Tuesday, April 19, 2005
Yesterday evening being the date of the first event in the 8th International Symposium on Fireworks' display series, we set out with a comfortable travel time-cushion to Ogoto, south of here on the Lake (usually a 20-25 minute drive), where the first show was to be.
Unfortunately, everyone within a hundred kilometers of the site had the same idea, so we were still a good distance away being passed by snails when the show began silently lighting up the sky a tantalizing distance ahead. Since this was the first night, the fireworks were either British or Chinese; they did not look Japanese, they were more… impressionistic? In any case these would be blasting-edge fireworks, making their first public appearance in Japan, maybe the world.
In all the urgency of new fireworks we therefore took an immediate hard left and headed for the lakeshore where we knew there was a nice park from which we could view the fireworks across the water - and hear them loud and clear - from a couple of kilometers away. Also it would be darker there, so in that way better for the watching than being part of the deafened jam right at the site (sour fireworks).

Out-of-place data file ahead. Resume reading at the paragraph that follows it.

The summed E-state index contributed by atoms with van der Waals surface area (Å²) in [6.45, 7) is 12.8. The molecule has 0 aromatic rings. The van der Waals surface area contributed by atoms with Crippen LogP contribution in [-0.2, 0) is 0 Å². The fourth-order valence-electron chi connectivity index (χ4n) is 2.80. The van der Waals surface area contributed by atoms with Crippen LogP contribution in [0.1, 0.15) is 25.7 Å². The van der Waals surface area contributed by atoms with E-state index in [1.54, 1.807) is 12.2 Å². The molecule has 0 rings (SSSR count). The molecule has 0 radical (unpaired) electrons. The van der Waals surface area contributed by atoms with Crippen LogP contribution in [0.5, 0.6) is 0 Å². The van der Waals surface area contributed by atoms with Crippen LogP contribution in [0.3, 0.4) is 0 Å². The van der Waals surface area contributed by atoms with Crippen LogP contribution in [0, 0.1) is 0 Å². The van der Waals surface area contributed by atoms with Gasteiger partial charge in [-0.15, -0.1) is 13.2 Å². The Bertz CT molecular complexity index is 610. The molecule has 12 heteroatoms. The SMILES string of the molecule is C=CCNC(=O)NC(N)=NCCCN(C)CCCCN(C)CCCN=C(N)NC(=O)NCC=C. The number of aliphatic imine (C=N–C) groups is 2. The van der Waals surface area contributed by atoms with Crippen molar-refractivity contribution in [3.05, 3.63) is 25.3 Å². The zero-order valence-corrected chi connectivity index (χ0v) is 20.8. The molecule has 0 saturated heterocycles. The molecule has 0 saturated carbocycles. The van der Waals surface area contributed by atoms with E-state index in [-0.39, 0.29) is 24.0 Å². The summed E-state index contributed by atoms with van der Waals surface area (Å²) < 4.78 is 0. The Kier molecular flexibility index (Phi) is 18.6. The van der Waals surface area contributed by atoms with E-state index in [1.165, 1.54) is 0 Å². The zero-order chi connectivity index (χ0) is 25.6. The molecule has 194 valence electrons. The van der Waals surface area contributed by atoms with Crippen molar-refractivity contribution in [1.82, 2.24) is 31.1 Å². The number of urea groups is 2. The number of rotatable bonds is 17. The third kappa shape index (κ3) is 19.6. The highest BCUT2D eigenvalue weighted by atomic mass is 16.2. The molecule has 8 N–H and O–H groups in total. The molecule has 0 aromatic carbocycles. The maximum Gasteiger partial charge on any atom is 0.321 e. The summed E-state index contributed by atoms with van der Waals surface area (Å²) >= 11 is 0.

Unfortunately, everyone within ten kilometers of the park had the same idea, so the park and the road to it were packed with cars and pedestrian fireworks fans bumping into each other in the dark as explosions rocked the air, flashing glimpses of the faces of the toes you just stepped on…as China and Britain showed their stuff on the skycanvas.
And it was impressive. Things I’ve never seen fireworks do before: like gigantic slowly swelling globes of multicolored light quanta, pulsing from within, very long lasting and very slow fading; and fernlike columns of golden fire climbing very slowly way up into the sky, now and then pausing in place, then climbing onward…
There is a gourmet quality to fireworks, like wines made of light… Wednesday night Italy and China will be serving their eyewine in Moriyama, across the Lake. We'll be there early, as part of the deafened jam.
Posted by Robert Brady on Tuesday, April 19, 2005